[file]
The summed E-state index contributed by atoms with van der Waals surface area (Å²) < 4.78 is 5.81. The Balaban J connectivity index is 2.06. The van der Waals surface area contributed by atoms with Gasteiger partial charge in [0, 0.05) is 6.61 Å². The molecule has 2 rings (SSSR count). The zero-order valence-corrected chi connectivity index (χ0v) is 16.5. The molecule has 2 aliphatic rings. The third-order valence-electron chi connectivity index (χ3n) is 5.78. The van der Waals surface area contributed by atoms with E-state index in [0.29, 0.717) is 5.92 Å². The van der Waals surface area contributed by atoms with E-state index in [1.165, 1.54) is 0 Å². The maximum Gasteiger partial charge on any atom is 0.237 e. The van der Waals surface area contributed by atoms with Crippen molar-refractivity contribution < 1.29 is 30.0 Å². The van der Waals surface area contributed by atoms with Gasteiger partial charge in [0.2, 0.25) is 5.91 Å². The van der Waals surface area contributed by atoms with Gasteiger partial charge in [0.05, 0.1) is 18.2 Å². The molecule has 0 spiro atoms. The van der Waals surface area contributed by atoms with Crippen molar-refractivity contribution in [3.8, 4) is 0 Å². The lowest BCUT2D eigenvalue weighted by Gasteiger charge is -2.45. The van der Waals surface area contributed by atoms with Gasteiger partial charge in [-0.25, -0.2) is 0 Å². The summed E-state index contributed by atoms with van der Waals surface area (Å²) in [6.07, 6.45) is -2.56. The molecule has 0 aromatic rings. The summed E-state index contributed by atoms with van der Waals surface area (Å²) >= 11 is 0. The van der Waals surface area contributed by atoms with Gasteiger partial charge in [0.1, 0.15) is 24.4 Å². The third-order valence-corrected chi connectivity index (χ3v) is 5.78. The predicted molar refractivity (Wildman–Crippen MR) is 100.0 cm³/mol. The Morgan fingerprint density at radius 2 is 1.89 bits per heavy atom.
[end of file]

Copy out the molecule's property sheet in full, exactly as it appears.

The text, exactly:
The summed E-state index contributed by atoms with van der Waals surface area (Å²) < 4.78 is 5.81. The Balaban J connectivity index is 2.06. The van der Waals surface area contributed by atoms with Gasteiger partial charge in [0, 0.05) is 6.61 Å². The molecule has 2 rings (SSSR count). The zero-order valence-corrected chi connectivity index (χ0v) is 16.5. The molecule has 2 aliphatic rings. The third-order valence-electron chi connectivity index (χ3n) is 5.78. The van der Waals surface area contributed by atoms with E-state index in [0.29, 0.717) is 5.92 Å². The van der Waals surface area contributed by atoms with E-state index in [1.165, 1.54) is 0 Å². The maximum Gasteiger partial charge on any atom is 0.237 e. The van der Waals surface area contributed by atoms with Crippen molar-refractivity contribution < 1.29 is 30.0 Å². The van der Waals surface area contributed by atoms with Gasteiger partial charge in [0.2, 0.25) is 5.91 Å². The van der Waals surface area contributed by atoms with Gasteiger partial charge in [0.05, 0.1) is 18.2 Å². The molecule has 0 spiro atoms. The van der Waals surface area contributed by atoms with Crippen molar-refractivity contribution in [3.8, 4) is 0 Å². The lowest BCUT2D eigenvalue weighted by Gasteiger charge is -2.45. The van der Waals surface area contributed by atoms with Gasteiger partial charge in [-0.25, -0.2) is 0 Å². The summed E-state index contributed by atoms with van der Waals surface area (Å²) in [6.07, 6.45) is -2.56. The molecule has 0 aromatic rings. The summed E-state index contributed by atoms with van der Waals surface area (Å²) >= 11 is 0. The van der Waals surface area contributed by atoms with Gasteiger partial charge in [0.1, 0.15) is 24.4 Å². The third-order valence-corrected chi connectivity index (χ3v) is 5.78. The predicted molar refractivity (Wildman–Crippen MR) is 100.0 cm³/mol. The Morgan fingerprint density at radius 2 is 1.89 bits per heavy atom.